We chat to revered philosopher Peter Singer in episode six of Beat’s Ferg Goes Live podcast.
Peter Singer AC might be a philosopher you’ve vaguely heard of alongside Socrates and Montaigne… but he’s perhaps the reason veggie burgers exist and is the direct lineage of Melbourne coffee royalty.
A professor of bioethics at Princeton University, Singer was ranked number three on GDI’s ‘world’s most influential contemporary thinkers’, and is the best-selling author of books such as The Most Good You Can Do, Ethics in the Real World, and the seminal Animal Liberation which spawned the worldwide vegan movement.
Singer’s Austrian parents immigrated to Australia from Vienna in 1939 when they fled Jewish persecution and landed in Melbourne. Money was scarce but in a moment of ingenuity, Singer’s father decided to start a coffee-import business, the first of its kind in the city, and in doing so prophesied the Melbourne culinary culture that seems so inherent to the city today. When asked if his father is responsible for all the delicious coffee along Brunswick Street, Singer can’t hold in a giggle.
“That probably gives him more credit than he deserves,” says the philosopher. “But it is true that before the war he had been involved in the coffee business in Vienna. When he came to Australia and said he wanted to start a coffee-import company people said, ‘You’re nuts, we don’t drink coffee we drink tea. That’s the Australian drink’.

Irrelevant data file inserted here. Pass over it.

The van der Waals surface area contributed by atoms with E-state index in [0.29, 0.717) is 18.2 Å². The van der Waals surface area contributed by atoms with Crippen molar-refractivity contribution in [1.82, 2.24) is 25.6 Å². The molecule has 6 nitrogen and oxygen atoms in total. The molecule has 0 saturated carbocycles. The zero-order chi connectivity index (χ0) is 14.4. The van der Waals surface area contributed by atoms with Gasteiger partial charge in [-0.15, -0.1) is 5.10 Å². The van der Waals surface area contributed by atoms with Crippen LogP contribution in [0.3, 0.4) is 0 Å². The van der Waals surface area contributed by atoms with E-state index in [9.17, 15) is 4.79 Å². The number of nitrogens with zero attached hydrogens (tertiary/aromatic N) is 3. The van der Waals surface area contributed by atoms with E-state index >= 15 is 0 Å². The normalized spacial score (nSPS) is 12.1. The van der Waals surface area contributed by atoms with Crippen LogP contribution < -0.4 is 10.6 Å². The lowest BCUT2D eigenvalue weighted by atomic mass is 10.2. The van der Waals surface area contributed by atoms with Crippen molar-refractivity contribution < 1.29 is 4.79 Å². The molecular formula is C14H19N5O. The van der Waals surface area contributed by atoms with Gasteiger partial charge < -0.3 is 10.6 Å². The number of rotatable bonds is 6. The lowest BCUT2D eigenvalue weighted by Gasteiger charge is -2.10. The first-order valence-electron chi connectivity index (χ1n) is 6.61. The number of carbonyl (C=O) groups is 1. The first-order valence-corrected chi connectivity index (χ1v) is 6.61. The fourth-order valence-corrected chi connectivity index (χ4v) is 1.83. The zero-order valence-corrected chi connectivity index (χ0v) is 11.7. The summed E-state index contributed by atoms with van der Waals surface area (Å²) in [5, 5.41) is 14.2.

“But he persevered. There are articles he wrote for The Australian Grocer telling people how to make a good cup of coffee and not to use coffee essence which people then bought. He told Australians to get real coffee and to ground it freshly, so he had some role in that. But I would say had it not been for the big influx of Italians in the 1950s he would not have succeeded.”
Singer has a high level of popularity regardless of people’s class or education, in a sense he has striven to make philosophy mainstream. This is done through his successful lecture tours, riveting performances on TV programs such as Q&A, and a view that philosophy should be comprehensible to people who are not philosophers.
“It’s an unfortunate thing. People write for their colleagues and their peers without trying to connect to a broader audience. There’s a lot of pressure to write the kinds of things that your academic colleagues will think highly of.
“There are far fewer rewards for writing things that the general public can read. But I think conveying important ideas in language that anyone can understand ought to be something that is valued by academics everywhere.”
The biggest laugh ever heard emanating from Singer might have occurred when asked what his favourite song is to kick back and relax to while having beers with mates before the triple j Hottest 100.
“A lot of my tastes go back a long way. I grew up with The Beatles and The Rolling Stones, I still think their stuff is great. I was a Blondie fan for a while, I think that’s got a great beat to it. I like a song that makes you think.
“Paul Simon, who incidentally became a friend while I was living in America. I was a huge Simon and Garfunkel fan in my youth and happened to meet him at a dinner through his interest in philanthropy and we got along well.”
Listen to episode six of Beat’s Ferg Goes Live podcast below:
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